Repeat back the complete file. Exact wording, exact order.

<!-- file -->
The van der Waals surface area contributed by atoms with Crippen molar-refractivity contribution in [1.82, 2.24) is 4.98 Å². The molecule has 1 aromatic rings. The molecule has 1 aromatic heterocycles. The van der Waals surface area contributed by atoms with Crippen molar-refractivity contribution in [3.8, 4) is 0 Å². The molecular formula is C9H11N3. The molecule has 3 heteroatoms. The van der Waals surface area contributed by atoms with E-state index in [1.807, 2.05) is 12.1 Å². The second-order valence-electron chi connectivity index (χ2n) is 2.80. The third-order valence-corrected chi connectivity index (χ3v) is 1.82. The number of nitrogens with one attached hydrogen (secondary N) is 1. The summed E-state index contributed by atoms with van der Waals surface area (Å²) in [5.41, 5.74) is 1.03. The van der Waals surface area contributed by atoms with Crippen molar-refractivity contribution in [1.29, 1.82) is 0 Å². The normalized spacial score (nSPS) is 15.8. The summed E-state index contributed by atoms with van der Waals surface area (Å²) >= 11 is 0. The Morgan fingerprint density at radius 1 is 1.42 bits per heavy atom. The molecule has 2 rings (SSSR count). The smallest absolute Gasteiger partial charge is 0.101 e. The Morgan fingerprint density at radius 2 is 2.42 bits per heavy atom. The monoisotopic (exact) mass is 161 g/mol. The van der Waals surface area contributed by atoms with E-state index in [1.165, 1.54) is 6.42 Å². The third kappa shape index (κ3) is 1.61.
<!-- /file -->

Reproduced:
The van der Waals surface area contributed by atoms with Crippen molar-refractivity contribution in [1.82, 2.24) is 4.98 Å². The molecule has 1 aromatic rings. The molecule has 1 aromatic heterocycles. The van der Waals surface area contributed by atoms with Crippen molar-refractivity contribution in [3.8, 4) is 0 Å². The molecular formula is C9H11N3. The molecule has 3 heteroatoms. The van der Waals surface area contributed by atoms with E-state index in [1.807, 2.05) is 12.1 Å². The second-order valence-electron chi connectivity index (χ2n) is 2.80. The third-order valence-corrected chi connectivity index (χ3v) is 1.82. The number of nitrogens with one attached hydrogen (secondary N) is 1. The summed E-state index contributed by atoms with van der Waals surface area (Å²) in [5.41, 5.74) is 1.03. The van der Waals surface area contributed by atoms with Crippen molar-refractivity contribution in [1.29, 1.82) is 0 Å². The normalized spacial score (nSPS) is 15.8. The summed E-state index contributed by atoms with van der Waals surface area (Å²) >= 11 is 0. The Morgan fingerprint density at radius 1 is 1.42 bits per heavy atom. The molecule has 2 rings (SSSR count). The smallest absolute Gasteiger partial charge is 0.101 e. The Morgan fingerprint density at radius 2 is 2.42 bits per heavy atom. The monoisotopic (exact) mass is 161 g/mol. The van der Waals surface area contributed by atoms with E-state index in [1.165, 1.54) is 6.42 Å². The third kappa shape index (κ3) is 1.61.